Ad support for the movie will hit hard in October in advance of the movie's fall premiere.

The network will continue to interact with its audience online via voting and polling and experiment with real time animation, Kaufman said. Jimmy Neutron, Nick's 2001 holiday release, might launch on Internet before the network. The network's brand is also boosted by the monthly Nickelodeon and bi-monhtly Nick Jr. magazines, with a combined circulation of 1.4 million.

Kaufman says the recent push to further diversify the network's programming with more Hispanic focused shows such as Dora The Explorer, Taina and Brothers Garcia will become a marketing priority as well.

But Nick is not the only kid game in town. Cartoon Network, which is spending in the neighborhood of $50 million on just the early stages of revamping its Web site, also has big branding plans for its hottest original characters.

As the network's hottest properties, Power Puff Girls, Johnny Bravo and Toonami will be front-and-center for much of Cartoon's marketing through the spring and summer. Appealing to slightly older girls, Cartoon has created a Power Puff apparel line that has been supported by ads in fashion magazines, ads on MTV and by huge displays in retail outlets such as Target, K-Mart and Toys R Us, as well as boutique store and catalogs. Sales of Power Puff-related merchandise should surpass $100 million in 2000.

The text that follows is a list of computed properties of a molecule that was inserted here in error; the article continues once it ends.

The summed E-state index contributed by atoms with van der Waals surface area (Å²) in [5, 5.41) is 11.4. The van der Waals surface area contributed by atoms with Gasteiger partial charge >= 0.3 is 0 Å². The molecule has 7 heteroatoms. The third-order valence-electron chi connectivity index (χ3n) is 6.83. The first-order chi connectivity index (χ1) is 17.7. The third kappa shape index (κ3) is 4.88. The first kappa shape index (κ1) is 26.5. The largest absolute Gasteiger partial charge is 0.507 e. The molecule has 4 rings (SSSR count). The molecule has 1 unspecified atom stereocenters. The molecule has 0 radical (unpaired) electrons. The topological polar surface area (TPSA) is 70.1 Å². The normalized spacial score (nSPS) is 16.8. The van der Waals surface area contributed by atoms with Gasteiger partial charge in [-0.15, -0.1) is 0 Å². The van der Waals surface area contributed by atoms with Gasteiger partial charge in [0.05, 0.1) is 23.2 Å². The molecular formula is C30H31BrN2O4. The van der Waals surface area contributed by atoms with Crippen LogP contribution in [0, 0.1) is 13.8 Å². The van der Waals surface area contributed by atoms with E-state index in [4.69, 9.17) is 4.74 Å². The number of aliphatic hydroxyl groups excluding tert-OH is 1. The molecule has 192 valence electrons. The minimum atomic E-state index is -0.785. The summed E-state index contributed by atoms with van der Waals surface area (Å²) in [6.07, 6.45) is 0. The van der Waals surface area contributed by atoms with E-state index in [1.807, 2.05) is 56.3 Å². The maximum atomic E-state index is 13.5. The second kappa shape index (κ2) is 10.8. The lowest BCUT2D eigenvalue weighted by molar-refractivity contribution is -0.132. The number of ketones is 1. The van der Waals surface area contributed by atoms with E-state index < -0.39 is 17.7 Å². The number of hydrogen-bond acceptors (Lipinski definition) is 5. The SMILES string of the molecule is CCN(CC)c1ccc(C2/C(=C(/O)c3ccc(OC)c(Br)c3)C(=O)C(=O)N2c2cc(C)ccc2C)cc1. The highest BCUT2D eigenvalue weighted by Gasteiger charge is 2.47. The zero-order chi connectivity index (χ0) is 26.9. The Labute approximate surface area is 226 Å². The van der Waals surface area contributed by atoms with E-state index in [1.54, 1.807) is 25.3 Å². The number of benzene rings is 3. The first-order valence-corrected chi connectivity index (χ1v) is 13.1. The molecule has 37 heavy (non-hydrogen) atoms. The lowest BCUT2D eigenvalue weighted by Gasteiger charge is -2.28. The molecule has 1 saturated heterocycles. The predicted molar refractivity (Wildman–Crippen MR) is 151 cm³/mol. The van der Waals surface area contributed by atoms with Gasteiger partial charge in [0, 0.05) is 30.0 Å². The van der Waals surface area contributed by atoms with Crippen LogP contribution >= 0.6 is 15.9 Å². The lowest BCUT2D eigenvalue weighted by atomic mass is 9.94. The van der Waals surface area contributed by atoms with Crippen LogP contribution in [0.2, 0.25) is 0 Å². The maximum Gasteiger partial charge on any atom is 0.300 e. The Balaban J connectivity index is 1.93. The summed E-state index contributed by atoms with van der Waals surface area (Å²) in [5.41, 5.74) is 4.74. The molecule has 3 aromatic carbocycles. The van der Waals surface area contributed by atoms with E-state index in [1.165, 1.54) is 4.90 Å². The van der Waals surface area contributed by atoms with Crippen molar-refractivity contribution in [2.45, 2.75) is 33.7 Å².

"When you have a hip cache' with an older audience, younger kids aspire to that," says Tim Hall, executive vp, the Cartoon Network.

Hand in hand with their fashion statement, the Puff trio has also lent its name to a breast cancer charity snowboarding event in Lake Tahoe and a CD from Rhino Records (Heroes and Villains), featuring a David Byrne and Devo, among others, to be released in July.

Cartoon also will continue to experiment with real-time video-to-Internet applications and online voting.

The network's Cartoon Cartoon Summer Tour, its version of Lallapalooza, will hit 14 cities and feature a giant inflated movie screen showing the network's latest animation. Kids can vote on site and online for their favorite new episodes and at the end of the summer Cartoon will pick a new series based on the ballots collected during the tour.

Both cartoon's Toonami series Intruder and Johnny Bravo will have the first real time television and Internet presences for kids starting this summer.

"As kids access the television they are also accessing the Internet and we're going to be there," says Hill, who was an executive at Hasbro before joining Cartoon.